Imposing edges in Minimum Spanning Tree

Imposing edges in Minimum Spanning Tree

Abstract

We are interested in the consequences of imposing edges in a minimum spanning tree. We prove that the sum of the replacement costs in of the imposed edges is a lower bounds of the additional costs. More precisely if r-cost is the replacement cost of the edge , we prove that if we impose a set of nontree edges of then r-cost cost, where is the set of imposed edges and a minimum spanning tree containing all the edges of .

1 Preliminaries

1.1 Graph Theory

A tree is a connected and acyclic graph. A tree is a spanning tree of if and . The edges of are the tree edges of and the edges of are the nontree edges of . A minimum weighted spanning tree (mst) of is a tree whose sum of the cost of the edges it contains is minimum.

We recall the Optimality Conditions of a mst:

Theorem 1

  • [Path Optimality Condition] A spanning tree is a minimum spanning tree if and only if it satisfies the following path optimality conditions: for every nontree edge of , cost cost for every edge contained in the path in connecting nodes and .

  • [Cut Optimality Condition] A spanning tree is a minimum spanning tree if and only if it satisfies the following cut optimality conditions: for every tree edge of , cost cost for every edge contained in the cut formed by deleting edge from .

We will call -tree, a tree which must contain the edge and denote it by .

Property 1

Let be a graph, be an edge of . We compute a minimum spanning -tree of by merging first the nodes and and then by computing a mst.

For the sake of clarity we will consider that is a minimum spanning tree of . The replacement edge of a nontree edge is defined as follows:

Proposition 1 ([dooms07])

Let be a nontree edge of that we want to impose, and be the edge that is not imposed with the maximum cost contained in the path in connecting nodes and . Then, the tree corresponding to the tree in which the edge has been replaced by the edge is a minimum spanning -tree of .

Proof: If the edge is added to the tree then a cycle is created and the Path Optimality Condition implies that the edge of the cycle having the largest cost must be removed. Since a minimum -tree is wanted, the edge that must be removed is because it has the largest cost. Thus a tree is obtained. This tree satisfies the Path Optimality Condition for all the nontree edges because does. also satisifies the path optimality condition for . ∎
Note that it is possible that an edge has no replacement edge, because it closes a path of implied edges. In this case, we will consider that the replacement cost of this edge is infinite.

Notation 1

  • the edges of the simple path from to in the minimum spanning tree .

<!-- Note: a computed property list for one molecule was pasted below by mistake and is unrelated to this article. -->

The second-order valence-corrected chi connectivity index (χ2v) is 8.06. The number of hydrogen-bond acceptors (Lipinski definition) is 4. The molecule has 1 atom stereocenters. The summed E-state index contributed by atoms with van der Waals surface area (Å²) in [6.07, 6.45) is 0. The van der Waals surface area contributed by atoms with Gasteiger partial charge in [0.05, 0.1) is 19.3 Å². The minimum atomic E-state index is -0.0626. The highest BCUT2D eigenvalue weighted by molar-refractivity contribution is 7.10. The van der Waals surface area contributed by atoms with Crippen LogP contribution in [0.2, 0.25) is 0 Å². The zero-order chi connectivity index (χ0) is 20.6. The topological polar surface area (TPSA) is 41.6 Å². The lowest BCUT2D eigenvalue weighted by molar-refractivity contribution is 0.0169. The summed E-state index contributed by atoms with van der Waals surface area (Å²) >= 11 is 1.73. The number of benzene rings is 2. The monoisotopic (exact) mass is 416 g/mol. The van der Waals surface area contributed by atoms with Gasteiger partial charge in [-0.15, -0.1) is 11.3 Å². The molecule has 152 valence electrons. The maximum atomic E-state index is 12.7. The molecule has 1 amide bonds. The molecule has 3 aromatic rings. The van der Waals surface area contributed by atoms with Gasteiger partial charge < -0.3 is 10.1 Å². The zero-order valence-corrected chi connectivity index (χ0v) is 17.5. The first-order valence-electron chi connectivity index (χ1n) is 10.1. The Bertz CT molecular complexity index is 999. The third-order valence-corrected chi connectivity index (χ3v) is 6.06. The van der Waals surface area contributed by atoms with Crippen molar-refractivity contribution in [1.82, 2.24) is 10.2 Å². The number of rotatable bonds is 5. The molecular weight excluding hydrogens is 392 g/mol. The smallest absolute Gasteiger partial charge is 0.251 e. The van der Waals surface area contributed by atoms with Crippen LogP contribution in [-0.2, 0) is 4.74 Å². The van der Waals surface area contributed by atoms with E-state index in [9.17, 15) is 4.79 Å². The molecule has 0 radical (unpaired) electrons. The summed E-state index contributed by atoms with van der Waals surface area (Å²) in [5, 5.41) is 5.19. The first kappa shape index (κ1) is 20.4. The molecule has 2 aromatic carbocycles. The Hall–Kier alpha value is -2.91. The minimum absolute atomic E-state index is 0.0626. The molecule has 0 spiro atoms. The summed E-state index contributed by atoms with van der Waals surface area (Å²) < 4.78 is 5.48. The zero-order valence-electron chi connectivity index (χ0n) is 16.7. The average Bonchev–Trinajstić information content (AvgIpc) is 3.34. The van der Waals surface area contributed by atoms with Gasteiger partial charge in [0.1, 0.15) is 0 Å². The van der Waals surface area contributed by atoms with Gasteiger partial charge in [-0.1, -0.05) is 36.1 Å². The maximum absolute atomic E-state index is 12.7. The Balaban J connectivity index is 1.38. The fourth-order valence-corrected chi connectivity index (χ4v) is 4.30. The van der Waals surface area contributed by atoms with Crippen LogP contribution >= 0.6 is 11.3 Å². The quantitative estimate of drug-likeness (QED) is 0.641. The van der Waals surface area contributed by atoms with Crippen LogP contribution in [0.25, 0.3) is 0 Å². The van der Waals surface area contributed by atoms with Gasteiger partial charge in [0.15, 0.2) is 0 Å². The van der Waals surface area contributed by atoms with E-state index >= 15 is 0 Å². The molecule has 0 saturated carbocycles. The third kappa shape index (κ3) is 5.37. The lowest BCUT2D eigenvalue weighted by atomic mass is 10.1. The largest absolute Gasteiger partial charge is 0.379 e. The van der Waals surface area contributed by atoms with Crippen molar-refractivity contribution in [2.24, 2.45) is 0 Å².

• r-edge is the replacement edge of the edge in the minimum spanning tree .

  • r-cost is the replacement cost of the edge . It is defined by cost - costr-edge.

Figure 1: Imposition of the nontree edge and in . is the left graph and the right graph.
Proposition 2

: r-cost r-cost

Proof: two cases must be considered depending on whether r-edge belongs to or not.

1) r-edge

In this case, r-edger-edge so the replacement cost is not changed.

2) r-edge

is computed by applying the replacement operation from : the edge r-edge is removed and is added. Since r-edge then the path from to in is different from because r-edge. Without loss of generality we assume that can reach in when r-edge is removed from . The path can be split into three parts: , and . The edge cannot be a replacement edge because it is imposed in the spanning tree. Thus the replacement edge is either in or in .

can also be split into two parts (that can be empty): and where is the node in and in whose removal in disconnects and (See Fig.1)1. Clearly, we have r-edge, because these edges belong to and the replacement edges have the largest cost. Similarly we have r-edge. In addition r-edger-edge because r-edge. So, every edge in
has a cost that is less than or equal to r-edge.

A similar reasoning can be applied to . can also be split into two parts (that can be empty): and where is the node in and in whose removal in disconnects and (See Fig. 1). We have r-edge, because these edges belong to and the replacement edges have the largest cost. We also have r-edge. In addition r-edger-edge because r-edge. Thus, every edge in has a cost that is less than or equal to r-edge.

Hence, r-edge(r-edge so the replacement cost in is less than or equal to the replacement cost in . ∎
We can now define the wanted proposition:

Proposition 3

Let be an mst and a set of nontree edges of . Then, r-cost r-cost.

Proof By induction. This is true for one edge. We assume it is true for edges. From Proposition 2 we have r-cost r-cost. In addition we have r-cost r-cost. So the proposition holds.∎
This means that we have the final proposition:

Proposition 4

Let be an mst and a set of nontree edges of . Then, costr-cost cost.

References

Footnotes

  1. In fact, there are three possibilities: either there is a path from to through , or a path from to though , or a fork having and as extremities with in the center and path from to . We consider only the latter case which is more general.
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